e) Singapore Symphony Orchestra and Melbourne Symphony Orchestra will renew their MoU on cooperation as an important marker that despite the pandemic, our cultural exchanges continue to flourish through innovative and digital ways of working and performing together.
5. The Prime Ministers also exchanged views on regional cooperation and international issues. They discussed COVID-19’s impact on communities, health systems, economies and supply chains. They agreed to continue to share best practices in tackling the pandemic, work closely together to keep markets open and supply chains functioning, and support regional efforts for a sustainable and resilient recovery. They reiterated their commitment to the region’s access to safe and effective COVID-19 vaccines, including through the COVID-19 Vaccines Global Access (COVAX) Facility.
6. The Prime Ministers recognised that a strong, cohesive, and responsive ASEAN is vital to the region’s success and recovery. They reaffirmed their commitment to ASEAN centrality and the ASEAN-led regional architecture, particularly the East Asia Summit as the region’s premier Leaders-led forum for strategic discussion. They agreed to work together to further enhance the ASEAN-Australia relationship, and expressed support for an open, inclusive, rules-based and resilient region, consistent with the principles of the ASEAN Outlook on the Indo-Pacific. They also welcomed the signing of the Regional Comprehensive Economic Partnership (RCEP) Agreement, as a signal of support for the multilateral rules-based trading system underlining the importance of free and open trade and investment for COVID-19 recovery, and urged continued efforts by RCEP signatories to ensure the entry into force of the RCEP by 1 January 2022.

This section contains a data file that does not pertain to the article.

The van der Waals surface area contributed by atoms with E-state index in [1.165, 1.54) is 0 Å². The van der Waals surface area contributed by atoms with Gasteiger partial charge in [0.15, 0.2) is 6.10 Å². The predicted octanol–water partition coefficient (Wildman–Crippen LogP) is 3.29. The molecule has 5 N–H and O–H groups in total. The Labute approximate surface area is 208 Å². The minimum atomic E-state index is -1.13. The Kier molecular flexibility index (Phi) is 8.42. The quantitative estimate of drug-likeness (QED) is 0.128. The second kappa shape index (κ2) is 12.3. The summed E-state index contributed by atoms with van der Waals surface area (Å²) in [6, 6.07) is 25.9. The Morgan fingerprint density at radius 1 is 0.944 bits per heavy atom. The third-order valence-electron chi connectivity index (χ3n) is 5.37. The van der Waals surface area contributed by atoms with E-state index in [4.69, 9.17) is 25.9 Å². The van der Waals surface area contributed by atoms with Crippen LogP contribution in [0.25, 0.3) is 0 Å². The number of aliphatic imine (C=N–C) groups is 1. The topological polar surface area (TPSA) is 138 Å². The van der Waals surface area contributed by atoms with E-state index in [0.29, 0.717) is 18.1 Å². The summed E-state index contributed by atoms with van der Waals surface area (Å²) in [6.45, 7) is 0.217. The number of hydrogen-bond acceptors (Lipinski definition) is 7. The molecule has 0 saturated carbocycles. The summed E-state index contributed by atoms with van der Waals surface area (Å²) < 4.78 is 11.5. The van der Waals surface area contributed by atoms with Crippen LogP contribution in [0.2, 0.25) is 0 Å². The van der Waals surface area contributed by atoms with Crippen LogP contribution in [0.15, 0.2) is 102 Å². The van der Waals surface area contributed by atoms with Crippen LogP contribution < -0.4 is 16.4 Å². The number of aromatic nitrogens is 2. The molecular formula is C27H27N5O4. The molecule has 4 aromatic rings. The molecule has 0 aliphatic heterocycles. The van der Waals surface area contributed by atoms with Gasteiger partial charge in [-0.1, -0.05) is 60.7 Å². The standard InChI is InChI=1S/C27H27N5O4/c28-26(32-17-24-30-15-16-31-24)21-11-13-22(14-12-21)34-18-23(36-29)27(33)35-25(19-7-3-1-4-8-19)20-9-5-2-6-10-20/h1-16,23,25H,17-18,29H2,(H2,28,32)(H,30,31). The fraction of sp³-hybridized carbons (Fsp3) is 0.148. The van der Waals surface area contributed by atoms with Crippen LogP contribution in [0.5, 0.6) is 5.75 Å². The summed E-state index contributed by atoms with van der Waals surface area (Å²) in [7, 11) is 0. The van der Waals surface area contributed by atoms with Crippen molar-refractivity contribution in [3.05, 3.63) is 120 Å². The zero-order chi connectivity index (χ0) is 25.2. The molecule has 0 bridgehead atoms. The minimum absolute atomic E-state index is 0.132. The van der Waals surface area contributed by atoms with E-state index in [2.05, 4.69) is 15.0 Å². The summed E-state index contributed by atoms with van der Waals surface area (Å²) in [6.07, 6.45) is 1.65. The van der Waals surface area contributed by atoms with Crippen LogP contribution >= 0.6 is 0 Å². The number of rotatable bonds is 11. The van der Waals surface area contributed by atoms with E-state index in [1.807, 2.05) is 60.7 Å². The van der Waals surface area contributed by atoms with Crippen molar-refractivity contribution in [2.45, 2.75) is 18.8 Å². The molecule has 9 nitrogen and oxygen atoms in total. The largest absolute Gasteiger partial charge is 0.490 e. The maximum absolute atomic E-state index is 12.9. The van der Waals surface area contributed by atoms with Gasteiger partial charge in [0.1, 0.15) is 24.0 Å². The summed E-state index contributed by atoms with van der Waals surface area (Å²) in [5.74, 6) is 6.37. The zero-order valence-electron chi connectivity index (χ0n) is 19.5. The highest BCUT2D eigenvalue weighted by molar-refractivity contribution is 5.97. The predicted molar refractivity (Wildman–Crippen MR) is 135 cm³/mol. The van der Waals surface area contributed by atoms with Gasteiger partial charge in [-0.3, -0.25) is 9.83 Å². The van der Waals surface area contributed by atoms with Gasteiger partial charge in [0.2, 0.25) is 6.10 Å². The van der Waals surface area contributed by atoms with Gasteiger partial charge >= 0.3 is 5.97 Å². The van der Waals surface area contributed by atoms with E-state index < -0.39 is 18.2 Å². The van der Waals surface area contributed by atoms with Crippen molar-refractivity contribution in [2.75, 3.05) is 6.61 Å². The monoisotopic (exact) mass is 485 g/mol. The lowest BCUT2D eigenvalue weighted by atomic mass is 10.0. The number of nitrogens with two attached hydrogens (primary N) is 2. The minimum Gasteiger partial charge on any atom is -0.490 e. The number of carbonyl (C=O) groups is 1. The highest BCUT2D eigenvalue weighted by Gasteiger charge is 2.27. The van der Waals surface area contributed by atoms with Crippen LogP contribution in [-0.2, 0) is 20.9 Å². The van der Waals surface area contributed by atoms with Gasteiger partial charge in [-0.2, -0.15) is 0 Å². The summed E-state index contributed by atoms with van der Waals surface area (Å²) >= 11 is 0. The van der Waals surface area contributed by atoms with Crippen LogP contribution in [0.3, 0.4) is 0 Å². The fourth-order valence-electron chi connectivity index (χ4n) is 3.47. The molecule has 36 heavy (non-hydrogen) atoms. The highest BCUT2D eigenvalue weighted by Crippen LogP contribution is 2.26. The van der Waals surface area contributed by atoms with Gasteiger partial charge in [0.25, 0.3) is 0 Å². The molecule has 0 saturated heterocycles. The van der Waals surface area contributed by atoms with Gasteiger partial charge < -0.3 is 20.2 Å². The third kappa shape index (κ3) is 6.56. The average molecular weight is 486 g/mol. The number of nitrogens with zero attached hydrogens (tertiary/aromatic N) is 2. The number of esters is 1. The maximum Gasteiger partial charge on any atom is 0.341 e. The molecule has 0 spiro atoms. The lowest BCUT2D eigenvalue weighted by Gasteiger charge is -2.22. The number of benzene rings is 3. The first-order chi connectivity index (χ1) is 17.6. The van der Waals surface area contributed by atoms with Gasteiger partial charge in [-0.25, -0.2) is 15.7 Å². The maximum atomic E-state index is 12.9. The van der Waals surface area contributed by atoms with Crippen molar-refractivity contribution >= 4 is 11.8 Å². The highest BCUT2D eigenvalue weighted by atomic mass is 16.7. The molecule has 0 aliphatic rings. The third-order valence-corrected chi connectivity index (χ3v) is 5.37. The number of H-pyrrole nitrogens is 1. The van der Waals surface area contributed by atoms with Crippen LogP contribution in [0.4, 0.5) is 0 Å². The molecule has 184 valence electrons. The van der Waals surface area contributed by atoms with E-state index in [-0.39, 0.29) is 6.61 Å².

7. The Prime Ministers shared their concerns on developments in Myanmar and called for an immediate cessation of violence, the release of all political detainees including foreigners, and inclusive dialogue between all parties. They agreed that ASEAN could play an important role in facilitating a peaceful solution in Myanmar and called for implementation of the Five-Point Consensus on Myanmar adopted at the ASEAN Leaders’ Meeting on 24 April 2021, as soon as possible. They reaffirmed their shared commitment to maintain and promote peace, security and stability in the region, as well as the peaceful resolution of disputes, including full respect for legal and diplomatic processes, without resorting to the threat or use of force, in accordance with international law, including the 1982 United Nations Convention on the Law of the Sea (UNCLOS), which is universal in character and sets out the legal framework within which all activities in the oceans and seas must be carried out. They underlined Australia and Singapore’s strong support for freedom of navigation, overflight and unimpeded trade in the South China Sea. They also emphasised the importance of non-militarisation of disputed features and self-restraint in the conduct of activities that would complicate or escalate disputes and affect peace and stability. They urged all claimants to take meaningful steps to ease tensions and build trust, including through dialogue. They acknowledged work towards a Code of Conduct in the South China Sea, and emphasised the importance of the Code being effective and consistent with international law, including the 1982 UNCLOS. They agreed Australia and Singapore would remain in close contact on regional issues.